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  • Classical musicians review AirPods Max

    charlesn said:

    I have APM and like them a lot. But to claim that APM--or any bluetooth 'phones--sound better or even comparable to megabuck wired headphones playing back full resolution, uncompressed music through a high-quality audio system is... well, that claim is incredulous enough to leave it where it is. Compressed bluetooth audio is fine for what it is... and is actually the best I've heard it through APM... until you listen to it through the kind of headphones you describe, or speakers of similar quality, which will instantly reveal the inferiority of bluetooth audio vs full resolution playback. 
    Recent Apple devices send an unmodified AAC stream from Apple Music to the AirPods Max. And properly encoded AAC (i.e. follows Apple’s Mastered for iTunes guidelines) is - perceptually, to nearly every living person - indistinguishable from a CD. (And the jury is pretty much out on 96/24 uncompressed encoding. Only the most highly trained listeners can consistently pass a double blind test between the two.) 

    The point is, encoding is not really contributing in a meaningful way to whatever minor weaknesses the AirPods Max has. I own a pair, and my only gripe with them is the slightly overdone high frequency lift they have above 8kHz. (Which isn’t an issue for most acoustic music, but it is for most pop music.) Other than that, they are without a doubt the best wireless headphones I’ve ever used. Having tried many. They hold their own with any closed back headphones out there, wired or not. (I personally prefer open-back headphones for critical listening.)

    Anybody who can’t enjoy music on the AirPods Max doesn’t really like music, at least as much as they love gear (i.e. Audiophiles, the sorriest bunch of malcontents on the planet.) 

    (For what it’s worth, I work in pro audio as a recording and mix engineer. Audio fidelity is my bread and butter.)
  • Spotify HiFi one-ups Apple Music with lossless audio streams

    I think about this for a living (audio engineer). 

    Music that is properly Mastered for iTunes (which means encoded in 256kbps HE-AAC format from at least a 48 kHz/24-bit master), is, for 99.99% of listeners listening to 99.9% of recorded music - indistinguishable from lossless-compressed audio. 

    There is a lot of music on all streaming services that is encoded from a 16/44.1 uncompressed source (i.e. CD), or in some cases, from a lossy-compressed original. It results in audible artifacts that most people can readily identify, once they know what to listen for, especially in the latter-case. This is why people say that streamed music sounds terrible. Because a lot of it really does sound bad. 

    It's only the most dynamic and delicate acoustic music that benefits in a meaningful way from lossless compression. And even then, only at 24-bit word depth. 16-bit lossless recordings will sound virtually identical to properly encoded compressed recordings except on the most high-end reproduction systems. There's a reason Apple has not gone down that road. If implemented widely, it would add significant overhead to their services infrastructure with next-to-no tangible benefit, at least outside of marketing. Only a small percentage of listeners even care.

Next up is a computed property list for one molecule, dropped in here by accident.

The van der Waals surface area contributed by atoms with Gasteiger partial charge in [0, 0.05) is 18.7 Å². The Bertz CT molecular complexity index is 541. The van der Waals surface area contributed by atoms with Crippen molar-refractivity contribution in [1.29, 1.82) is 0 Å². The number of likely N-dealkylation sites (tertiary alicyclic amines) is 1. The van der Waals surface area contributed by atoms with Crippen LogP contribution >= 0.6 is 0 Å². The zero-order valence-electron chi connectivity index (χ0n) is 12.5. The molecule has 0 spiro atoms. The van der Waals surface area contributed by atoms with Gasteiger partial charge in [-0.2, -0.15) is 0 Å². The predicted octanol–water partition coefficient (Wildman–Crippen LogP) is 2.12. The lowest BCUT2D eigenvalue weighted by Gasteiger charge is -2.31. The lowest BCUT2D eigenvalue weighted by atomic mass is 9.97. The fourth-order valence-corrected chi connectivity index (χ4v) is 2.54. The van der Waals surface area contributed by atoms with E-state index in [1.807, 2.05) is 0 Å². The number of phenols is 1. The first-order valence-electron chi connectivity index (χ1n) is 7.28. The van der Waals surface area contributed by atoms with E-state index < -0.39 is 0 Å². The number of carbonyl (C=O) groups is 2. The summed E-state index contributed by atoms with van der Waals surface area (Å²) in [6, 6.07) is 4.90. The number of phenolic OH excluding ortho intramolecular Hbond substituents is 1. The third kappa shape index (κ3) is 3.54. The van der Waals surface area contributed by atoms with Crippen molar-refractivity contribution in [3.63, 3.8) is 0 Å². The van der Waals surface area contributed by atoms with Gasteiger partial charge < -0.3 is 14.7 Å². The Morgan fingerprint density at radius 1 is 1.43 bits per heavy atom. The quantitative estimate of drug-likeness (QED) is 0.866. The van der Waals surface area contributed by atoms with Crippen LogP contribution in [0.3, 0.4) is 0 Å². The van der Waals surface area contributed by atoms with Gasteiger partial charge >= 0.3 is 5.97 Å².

If a listener wants better sound quality, they should invest in better headphones or speakers. That makes a much more significant difference in the listening experience when compared to splitting hairs over encoding.

    What I would like to see Apple do, if we're going to cater to a minority of listeners, is support multi-channel audio (at least 5.1 surround) for music. There is no good delivery system, at least for the masses, in place right now. 
  • The new Mac Pro might get Intel's new 28-core 5 GHz Xeon processor

    All this performance also means it generates a lot of heat, with Intel stating it has a Thermal Design Point (TDP)[...]

    Intel also introduced three processors under the 9th-generation masthead[...] It is unlikely that Apple will be interested in these three processors, due to the trio all having a TDP of 95W, making it too hot for the iMac range[...]

    Per Intel ARK, the i7-7700K in the current iMac has a Thermal Design Power (arguably the more common usage of TDP) of 91W. This is not that far off from the 95W chips. On that basis, I think they actually may be prime candidates for the next generation of iMac. They could easily make up those 4 extra watts with a more thermally efficient GPU. 
  • Logic Pro X 10.4 update brings over 2000 new features and bug fixes to Apple's audio compo...

    Point of clarity - Space Designer is not a new plug-in, it instead received a new interface. From what I have seen, it hasn’t gained any new capabilities, nor are there any new impulse responses.